Film Review: Halloween (2018)

Forty years after the original movie, Halloween (2018) is a fitting follow up to the slasher classic. 

Forty years after Michael Myers’ murder spree, Laurie Strode lives in a state of constant vigilance. Meanwhile, two journalist wish to interview Myers before he is transferred to a different institution…

There have been many sequels (not forgetting the reboot) to horror classic Halloween (1978). Now, forty years later, director and co-writer David Gordon Green asks viewers to cast all those aside, and view this latest picture as a direct follow up to John Carpenter’s original. The offer is tempting – the film offers the talents of writers Green, Danny McBride, and Jeff Fradley, and the return of Jamie Lee Curtis (although Curtis did return for 1998’s Halloween H20: 20 Years Later among sequels). Whilst those familiar with the entire franchise may wonder whether another film is necessary, the filmmakers quickly allay these fears. 

Halloween (2018) is a competent and enjoyable horror movie. Green’s film begins well, and establishes characters and their relationships succinctly. The real action begins when Michael is on the loose once more. The bodies quickly pile up, with even named characters dispatched without ceremony. It certainly gives the feeling that none of the characters are safe.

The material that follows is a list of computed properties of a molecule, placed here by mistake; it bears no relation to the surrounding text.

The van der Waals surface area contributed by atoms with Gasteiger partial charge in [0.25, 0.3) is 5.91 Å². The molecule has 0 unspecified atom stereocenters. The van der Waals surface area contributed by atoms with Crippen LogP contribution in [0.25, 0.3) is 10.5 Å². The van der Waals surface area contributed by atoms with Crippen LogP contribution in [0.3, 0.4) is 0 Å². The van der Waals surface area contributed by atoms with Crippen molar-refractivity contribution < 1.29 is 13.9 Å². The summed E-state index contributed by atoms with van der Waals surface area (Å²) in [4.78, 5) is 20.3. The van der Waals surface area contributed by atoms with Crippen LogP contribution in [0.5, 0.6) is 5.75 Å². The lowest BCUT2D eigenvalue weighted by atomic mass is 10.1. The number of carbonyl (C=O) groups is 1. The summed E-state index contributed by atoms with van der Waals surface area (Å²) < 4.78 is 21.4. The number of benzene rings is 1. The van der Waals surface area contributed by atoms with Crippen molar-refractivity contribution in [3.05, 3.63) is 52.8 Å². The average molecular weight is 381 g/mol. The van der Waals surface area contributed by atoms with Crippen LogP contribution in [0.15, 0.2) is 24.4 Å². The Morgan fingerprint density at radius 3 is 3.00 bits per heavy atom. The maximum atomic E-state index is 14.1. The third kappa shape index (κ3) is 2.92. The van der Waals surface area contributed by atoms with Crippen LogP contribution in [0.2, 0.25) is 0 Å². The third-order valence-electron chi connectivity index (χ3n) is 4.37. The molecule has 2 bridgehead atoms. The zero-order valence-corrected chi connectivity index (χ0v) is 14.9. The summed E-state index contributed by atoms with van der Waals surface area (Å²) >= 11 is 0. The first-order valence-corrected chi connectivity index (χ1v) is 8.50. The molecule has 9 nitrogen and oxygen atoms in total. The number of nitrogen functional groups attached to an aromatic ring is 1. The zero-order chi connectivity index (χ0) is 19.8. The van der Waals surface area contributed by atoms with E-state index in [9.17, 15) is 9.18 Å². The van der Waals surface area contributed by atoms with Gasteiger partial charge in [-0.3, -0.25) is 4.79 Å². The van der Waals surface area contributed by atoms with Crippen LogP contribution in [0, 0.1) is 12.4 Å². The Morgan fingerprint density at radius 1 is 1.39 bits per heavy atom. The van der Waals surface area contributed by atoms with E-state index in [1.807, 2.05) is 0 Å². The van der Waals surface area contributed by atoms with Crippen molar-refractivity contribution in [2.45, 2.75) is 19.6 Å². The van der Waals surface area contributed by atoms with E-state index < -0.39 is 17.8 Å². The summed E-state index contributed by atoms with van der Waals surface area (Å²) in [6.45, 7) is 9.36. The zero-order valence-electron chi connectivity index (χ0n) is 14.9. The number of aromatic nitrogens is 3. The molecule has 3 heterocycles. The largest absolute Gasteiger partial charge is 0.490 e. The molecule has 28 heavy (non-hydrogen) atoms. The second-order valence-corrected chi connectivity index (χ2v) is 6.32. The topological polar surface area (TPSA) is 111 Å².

Some of the usual jump scares are present, unsurprisingly. There are some great sequences; the foreshadowing makes the inevitable more of a thrill to watch. Halloween is largely credited with cementing slasher movie tropes (although 1974’s Black Christmas should share this accolade), and these are writ large in Green’s film. There are several callbacks to the original, yet the film does not try to ape its predecessor. It provides an electrifying ending, turning the tables of the original, whilst giving viewers something fresh. 

Laurie’s understandable paranoia is a recurring theme, and in the end spells out who will survive. Forty years on, the prey is now the hunter. Halloween turns the final girl into a fearless protector. Jamie Lee Curtis reprises her role with aplomb. Judy Greer is also a welcome presence.

Halloween is a respectful follow up to the original film. It feels like a suitable conclusion to the franchise, and hopefully closes the door to anymore offshoots.

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